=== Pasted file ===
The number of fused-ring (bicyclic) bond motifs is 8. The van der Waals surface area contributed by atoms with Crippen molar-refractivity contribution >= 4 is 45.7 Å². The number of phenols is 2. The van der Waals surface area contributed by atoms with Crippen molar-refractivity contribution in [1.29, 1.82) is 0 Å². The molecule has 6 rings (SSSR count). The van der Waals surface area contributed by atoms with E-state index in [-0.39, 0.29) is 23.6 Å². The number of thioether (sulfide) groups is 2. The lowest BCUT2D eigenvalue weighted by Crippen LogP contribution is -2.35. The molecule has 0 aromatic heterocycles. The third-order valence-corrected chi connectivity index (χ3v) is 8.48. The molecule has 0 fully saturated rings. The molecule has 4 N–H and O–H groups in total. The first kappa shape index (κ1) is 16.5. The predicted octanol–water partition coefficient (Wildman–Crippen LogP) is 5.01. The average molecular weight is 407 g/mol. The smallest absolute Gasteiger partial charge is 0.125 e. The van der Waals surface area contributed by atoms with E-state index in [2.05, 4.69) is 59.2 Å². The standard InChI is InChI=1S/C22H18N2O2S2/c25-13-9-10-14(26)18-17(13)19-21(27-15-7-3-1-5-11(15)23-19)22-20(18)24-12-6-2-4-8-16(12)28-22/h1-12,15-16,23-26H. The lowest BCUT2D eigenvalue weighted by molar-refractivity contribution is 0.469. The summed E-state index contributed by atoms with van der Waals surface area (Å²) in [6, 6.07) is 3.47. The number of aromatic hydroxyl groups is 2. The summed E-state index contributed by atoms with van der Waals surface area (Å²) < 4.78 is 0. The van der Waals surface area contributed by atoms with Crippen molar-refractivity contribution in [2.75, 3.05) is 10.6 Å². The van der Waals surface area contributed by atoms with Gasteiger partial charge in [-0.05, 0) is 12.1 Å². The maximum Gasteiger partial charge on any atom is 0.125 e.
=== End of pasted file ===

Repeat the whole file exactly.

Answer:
The number of fused-ring (bicyclic) bond motifs is 8. The van der Waals surface area contributed by atoms with Crippen molar-refractivity contribution >= 4 is 45.7 Å². The number of phenols is 2. The van der Waals surface area contributed by atoms with Crippen molar-refractivity contribution in [1.29, 1.82) is 0 Å². The molecule has 6 rings (SSSR count). The van der Waals surface area contributed by atoms with E-state index in [-0.39, 0.29) is 23.6 Å². The number of thioether (sulfide) groups is 2. The lowest BCUT2D eigenvalue weighted by Crippen LogP contribution is -2.35. The molecule has 0 aromatic heterocycles. The third-order valence-corrected chi connectivity index (χ3v) is 8.48. The molecule has 0 fully saturated rings. The molecule has 4 N–H and O–H groups in total. The first kappa shape index (κ1) is 16.5. The predicted octanol–water partition coefficient (Wildman–Crippen LogP) is 5.01. The average molecular weight is 407 g/mol. The smallest absolute Gasteiger partial charge is 0.125 e. The van der Waals surface area contributed by atoms with E-state index in [2.05, 4.69) is 59.2 Å². The standard InChI is InChI=1S/C22H18N2O2S2/c25-13-9-10-14(26)18-17(13)19-21(27-15-7-3-1-5-11(15)23-19)22-20(18)24-12-6-2-4-8-16(12)28-22/h1-12,15-16,23-26H. The lowest BCUT2D eigenvalue weighted by molar-refractivity contribution is 0.469. The summed E-state index contributed by atoms with van der Waals surface area (Å²) in [6, 6.07) is 3.47. The number of aromatic hydroxyl groups is 2. The summed E-state index contributed by atoms with van der Waals surface area (Å²) < 4.78 is 0. The van der Waals surface area contributed by atoms with Crippen molar-refractivity contribution in [2.75, 3.05) is 10.6 Å². The van der Waals surface area contributed by atoms with Gasteiger partial charge in [-0.05, 0) is 12.1 Å². The maximum Gasteiger partial charge on any atom is 0.125 e.